Brussels – As the EU adopted on Friday a second package of sanctions against Russia for invading Ukraine, which target key sectors of its economy and include sanctions against President Vladimir Putin and FM Sergey Lavrov, Slovenian FM Anže Logar said this was the “strictest package of sanctions” that the bloc had ever adopted.
A new package of measures was adopted that will “significantly affect both the Russian economy and oligarchs and individuals who have participated in the aggression,” Logar said after an emergency session of the EU foreign ministers in Brussels.
The package includes both individual and sectoral measures, and is “the strictest package of sanctions the EU has ever adopted against any country,” the foreign minister added in the video statement for Slovenian journalists.
At the in-person meeting, the EU foreign ministers formally approved the new package of sanctions against Russia that covers the financial sector, energy and transport, dual-use goods, control and financing of exports and visa policy.
Several Russian individuals have been added to the list of persons who are banned from travelling to the EU whose assets in the EU are frozen.
The list now includes President Putin and FM Lavrov in terms of the freezing of assets in the EU. This was endorsed by all member states, Logar said, adding that it was possible that family members were included in the next round of sanctions.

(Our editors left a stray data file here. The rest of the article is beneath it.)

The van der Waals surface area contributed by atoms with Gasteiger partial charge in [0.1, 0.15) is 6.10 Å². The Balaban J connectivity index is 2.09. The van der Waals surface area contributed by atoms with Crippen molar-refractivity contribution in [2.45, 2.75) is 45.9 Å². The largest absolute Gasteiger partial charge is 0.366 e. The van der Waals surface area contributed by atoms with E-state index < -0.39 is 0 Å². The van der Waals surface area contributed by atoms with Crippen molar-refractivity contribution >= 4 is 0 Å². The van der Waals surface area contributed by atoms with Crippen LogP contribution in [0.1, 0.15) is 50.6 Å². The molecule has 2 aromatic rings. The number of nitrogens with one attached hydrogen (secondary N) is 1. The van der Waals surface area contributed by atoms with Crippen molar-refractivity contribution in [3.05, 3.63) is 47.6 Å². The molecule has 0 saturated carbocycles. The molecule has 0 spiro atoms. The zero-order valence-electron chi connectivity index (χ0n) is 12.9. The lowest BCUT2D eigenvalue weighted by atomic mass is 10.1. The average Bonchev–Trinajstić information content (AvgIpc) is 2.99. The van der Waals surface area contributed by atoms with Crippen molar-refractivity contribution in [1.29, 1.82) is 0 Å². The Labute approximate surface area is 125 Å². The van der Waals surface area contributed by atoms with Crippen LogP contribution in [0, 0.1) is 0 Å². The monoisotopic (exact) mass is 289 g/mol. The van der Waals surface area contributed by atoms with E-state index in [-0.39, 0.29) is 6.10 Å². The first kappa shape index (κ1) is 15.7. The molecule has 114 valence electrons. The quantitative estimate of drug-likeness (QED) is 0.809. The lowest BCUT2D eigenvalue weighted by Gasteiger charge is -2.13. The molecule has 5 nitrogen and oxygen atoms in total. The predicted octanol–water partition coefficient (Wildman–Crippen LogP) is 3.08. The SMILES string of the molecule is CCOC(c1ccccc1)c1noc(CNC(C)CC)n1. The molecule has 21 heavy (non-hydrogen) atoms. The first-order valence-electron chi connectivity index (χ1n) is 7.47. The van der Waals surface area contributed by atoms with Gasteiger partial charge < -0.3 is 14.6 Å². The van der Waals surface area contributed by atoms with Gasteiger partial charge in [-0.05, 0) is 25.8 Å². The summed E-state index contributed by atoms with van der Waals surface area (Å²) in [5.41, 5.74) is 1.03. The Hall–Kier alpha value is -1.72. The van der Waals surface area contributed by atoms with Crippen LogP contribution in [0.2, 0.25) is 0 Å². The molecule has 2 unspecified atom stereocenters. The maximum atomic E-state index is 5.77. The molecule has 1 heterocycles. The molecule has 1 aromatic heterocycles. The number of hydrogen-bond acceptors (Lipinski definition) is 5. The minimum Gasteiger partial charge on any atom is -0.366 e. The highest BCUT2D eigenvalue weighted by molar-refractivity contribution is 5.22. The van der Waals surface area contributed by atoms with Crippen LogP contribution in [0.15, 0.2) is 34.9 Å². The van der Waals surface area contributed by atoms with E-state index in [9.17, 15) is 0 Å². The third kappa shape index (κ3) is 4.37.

The second package of sanctions was agreed by the EU leaders at an emergency meeting in Brussels on Thursday. It does not include the possibility of excluding Russia from the Swift payment system, which has been advocated by Ukraine.
Logar said that this had been discussed at length today, adding that the opposition to this measure was getting weaker.
“Several countries said they were aware of the consequences of this measure for their economy, but were nevertheless prepared to accept this damage given the importance of this historical event,” he added.
The foreign minister said that “an even stricter package, with an even greater impact on the Russian economy”, was being coordinated, and that talks to this end would continue in the coming days.
If a consensus is reached, the third package will include Swift – unless it is established that the international community can cause even more serious economic consequences for Russia in some other way, he added.
“Slovenia supports strict sanctions that have a deterring effect and that make it clear that such acts are unacceptable,” said Logar in reference to Russia’s invasion of Ukraine.
PM Janez Janša meanwhile attended a virtual NATO summit at which it was decided that the alliance will deploy its rapid response forces on its eastern flank in what will be the first deployment of these forces for the purpose of joint defence.
Janša said on Facebook on the occasion that a decision would be made in the next few days about what Europe would be like in the future. “Only a victory of Ukraine and Putin’s defeat can prevent a long period of new Cold War,” he added.
According to Janša, three things should be done in order to truly help Ukraine and “win the war for Europe”.
“NATO should close the airspace over Ukraine and deprive the Russian aggressor army of its strategic advantage, the EU should provide Ukraine with membership prospect and the democratic world should isolate Putin’s regime with sanctions,” he said.